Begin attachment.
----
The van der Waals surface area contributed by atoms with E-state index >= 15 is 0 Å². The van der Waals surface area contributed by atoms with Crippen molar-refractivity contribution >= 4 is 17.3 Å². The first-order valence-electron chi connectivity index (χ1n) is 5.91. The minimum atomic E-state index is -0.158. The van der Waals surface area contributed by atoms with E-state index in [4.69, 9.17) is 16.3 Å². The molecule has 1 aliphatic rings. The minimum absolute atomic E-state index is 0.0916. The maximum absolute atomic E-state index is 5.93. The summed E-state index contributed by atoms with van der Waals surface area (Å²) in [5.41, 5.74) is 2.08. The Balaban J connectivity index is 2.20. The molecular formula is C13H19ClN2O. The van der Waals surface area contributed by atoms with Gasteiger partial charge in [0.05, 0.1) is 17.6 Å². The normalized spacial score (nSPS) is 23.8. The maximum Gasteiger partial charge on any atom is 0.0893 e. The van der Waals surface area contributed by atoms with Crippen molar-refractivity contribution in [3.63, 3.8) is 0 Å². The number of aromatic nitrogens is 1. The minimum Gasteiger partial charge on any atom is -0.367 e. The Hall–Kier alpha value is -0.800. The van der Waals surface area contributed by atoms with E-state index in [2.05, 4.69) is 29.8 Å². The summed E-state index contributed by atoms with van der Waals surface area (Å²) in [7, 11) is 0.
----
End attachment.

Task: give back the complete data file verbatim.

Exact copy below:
The van der Waals surface area contributed by atoms with E-state index >= 15 is 0 Å². The van der Waals surface area contributed by atoms with Crippen molar-refractivity contribution >= 4 is 17.3 Å². The first-order valence-electron chi connectivity index (χ1n) is 5.91. The minimum atomic E-state index is -0.158. The van der Waals surface area contributed by atoms with E-state index in [4.69, 9.17) is 16.3 Å². The molecule has 1 aliphatic rings. The minimum absolute atomic E-state index is 0.0916. The maximum absolute atomic E-state index is 5.93. The summed E-state index contributed by atoms with van der Waals surface area (Å²) in [5.41, 5.74) is 2.08. The Balaban J connectivity index is 2.20. The molecular formula is C13H19ClN2O. The van der Waals surface area contributed by atoms with Gasteiger partial charge in [0.05, 0.1) is 17.6 Å². The normalized spacial score (nSPS) is 23.8. The maximum Gasteiger partial charge on any atom is 0.0893 e. The van der Waals surface area contributed by atoms with Crippen molar-refractivity contribution in [3.63, 3.8) is 0 Å². The number of aromatic nitrogens is 1. The minimum Gasteiger partial charge on any atom is -0.367 e. The Hall–Kier alpha value is -0.800. The van der Waals surface area contributed by atoms with E-state index in [2.05, 4.69) is 29.8 Å². The summed E-state index contributed by atoms with van der Waals surface area (Å²) in [7, 11) is 0.